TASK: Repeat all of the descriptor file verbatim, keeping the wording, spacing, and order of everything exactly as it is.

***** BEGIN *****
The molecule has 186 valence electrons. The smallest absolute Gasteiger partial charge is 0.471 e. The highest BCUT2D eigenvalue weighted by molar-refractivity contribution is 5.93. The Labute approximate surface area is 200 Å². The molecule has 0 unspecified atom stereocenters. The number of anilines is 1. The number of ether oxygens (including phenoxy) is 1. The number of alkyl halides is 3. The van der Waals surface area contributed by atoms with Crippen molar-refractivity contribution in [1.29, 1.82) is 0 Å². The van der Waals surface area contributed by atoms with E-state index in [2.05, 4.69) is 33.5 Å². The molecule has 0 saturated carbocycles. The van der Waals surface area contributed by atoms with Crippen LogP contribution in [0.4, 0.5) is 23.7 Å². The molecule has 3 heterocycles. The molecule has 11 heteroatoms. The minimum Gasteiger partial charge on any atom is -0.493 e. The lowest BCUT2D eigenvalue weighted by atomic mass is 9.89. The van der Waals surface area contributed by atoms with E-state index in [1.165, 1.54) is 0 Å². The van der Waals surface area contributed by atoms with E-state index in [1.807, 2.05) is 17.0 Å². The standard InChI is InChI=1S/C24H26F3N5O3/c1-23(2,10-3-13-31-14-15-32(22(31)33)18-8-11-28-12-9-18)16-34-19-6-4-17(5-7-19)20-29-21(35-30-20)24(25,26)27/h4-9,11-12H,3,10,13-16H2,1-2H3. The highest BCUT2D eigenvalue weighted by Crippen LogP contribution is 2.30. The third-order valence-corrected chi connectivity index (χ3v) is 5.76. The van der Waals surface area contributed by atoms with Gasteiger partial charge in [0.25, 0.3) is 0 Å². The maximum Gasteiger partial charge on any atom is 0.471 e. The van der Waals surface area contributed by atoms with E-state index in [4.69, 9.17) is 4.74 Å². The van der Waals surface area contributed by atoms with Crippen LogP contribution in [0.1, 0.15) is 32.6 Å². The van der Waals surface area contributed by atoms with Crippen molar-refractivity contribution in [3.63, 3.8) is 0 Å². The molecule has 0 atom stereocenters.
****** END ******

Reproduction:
The molecule has 186 valence electrons. The smallest absolute Gasteiger partial charge is 0.471 e. The highest BCUT2D eigenvalue weighted by molar-refractivity contribution is 5.93. The Labute approximate surface area is 200 Å². The molecule has 0 unspecified atom stereocenters. The number of anilines is 1. The number of ether oxygens (including phenoxy) is 1. The number of alkyl halides is 3. The van der Waals surface area contributed by atoms with Crippen molar-refractivity contribution in [1.29, 1.82) is 0 Å². The van der Waals surface area contributed by atoms with E-state index in [2.05, 4.69) is 33.5 Å². The molecule has 0 saturated carbocycles. The van der Waals surface area contributed by atoms with Crippen LogP contribution in [0.4, 0.5) is 23.7 Å². The molecule has 3 heterocycles. The molecule has 11 heteroatoms. The minimum Gasteiger partial charge on any atom is -0.493 e. The lowest BCUT2D eigenvalue weighted by atomic mass is 9.89. The van der Waals surface area contributed by atoms with E-state index in [1.165, 1.54) is 0 Å². The van der Waals surface area contributed by atoms with E-state index in [1.807, 2.05) is 17.0 Å². The standard InChI is InChI=1S/C24H26F3N5O3/c1-23(2,10-3-13-31-14-15-32(22(31)33)18-8-11-28-12-9-18)16-34-19-6-4-17(5-7-19)20-29-21(35-30-20)24(25,26)27/h4-9,11-12H,3,10,13-16H2,1-2H3. The highest BCUT2D eigenvalue weighted by Crippen LogP contribution is 2.30. The third-order valence-corrected chi connectivity index (χ3v) is 5.76. The van der Waals surface area contributed by atoms with Gasteiger partial charge in [0.25, 0.3) is 0 Å². The maximum Gasteiger partial charge on any atom is 0.471 e. The van der Waals surface area contributed by atoms with E-state index in [4.69, 9.17) is 4.74 Å². The van der Waals surface area contributed by atoms with Crippen LogP contribution in [0.1, 0.15) is 32.6 Å². The van der Waals surface area contributed by atoms with Crippen molar-refractivity contribution in [3.63, 3.8) is 0 Å². The molecule has 0 atom stereocenters.